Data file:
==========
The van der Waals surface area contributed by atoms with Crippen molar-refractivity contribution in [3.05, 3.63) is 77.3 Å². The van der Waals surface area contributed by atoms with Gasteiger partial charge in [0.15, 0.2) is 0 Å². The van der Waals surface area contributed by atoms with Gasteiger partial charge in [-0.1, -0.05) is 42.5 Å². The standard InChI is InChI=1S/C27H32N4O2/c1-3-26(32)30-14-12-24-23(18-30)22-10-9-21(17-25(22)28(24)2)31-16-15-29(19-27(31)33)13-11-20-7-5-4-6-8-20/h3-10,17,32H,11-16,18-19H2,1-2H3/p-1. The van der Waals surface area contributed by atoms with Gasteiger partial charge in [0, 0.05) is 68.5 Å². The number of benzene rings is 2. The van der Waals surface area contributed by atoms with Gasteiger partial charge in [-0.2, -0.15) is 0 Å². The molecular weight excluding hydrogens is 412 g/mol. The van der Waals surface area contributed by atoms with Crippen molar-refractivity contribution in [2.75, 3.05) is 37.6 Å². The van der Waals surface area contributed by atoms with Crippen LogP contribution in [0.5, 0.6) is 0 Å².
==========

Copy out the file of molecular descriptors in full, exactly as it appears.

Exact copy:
The van der Waals surface area contributed by atoms with Crippen molar-refractivity contribution in [3.05, 3.63) is 77.3 Å². The van der Waals surface area contributed by atoms with Gasteiger partial charge in [0.15, 0.2) is 0 Å². The van der Waals surface area contributed by atoms with Gasteiger partial charge in [-0.1, -0.05) is 42.5 Å². The standard InChI is InChI=1S/C27H32N4O2/c1-3-26(32)30-14-12-24-23(18-30)22-10-9-21(17-25(22)28(24)2)31-16-15-29(19-27(31)33)13-11-20-7-5-4-6-8-20/h3-10,17,32H,11-16,18-19H2,1-2H3/p-1. The van der Waals surface area contributed by atoms with Gasteiger partial charge in [0, 0.05) is 68.5 Å². The number of benzene rings is 2. The van der Waals surface area contributed by atoms with Gasteiger partial charge in [-0.2, -0.15) is 0 Å². The molecular weight excluding hydrogens is 412 g/mol. The van der Waals surface area contributed by atoms with Crippen molar-refractivity contribution in [2.75, 3.05) is 37.6 Å². The van der Waals surface area contributed by atoms with Crippen LogP contribution in [0.5, 0.6) is 0 Å².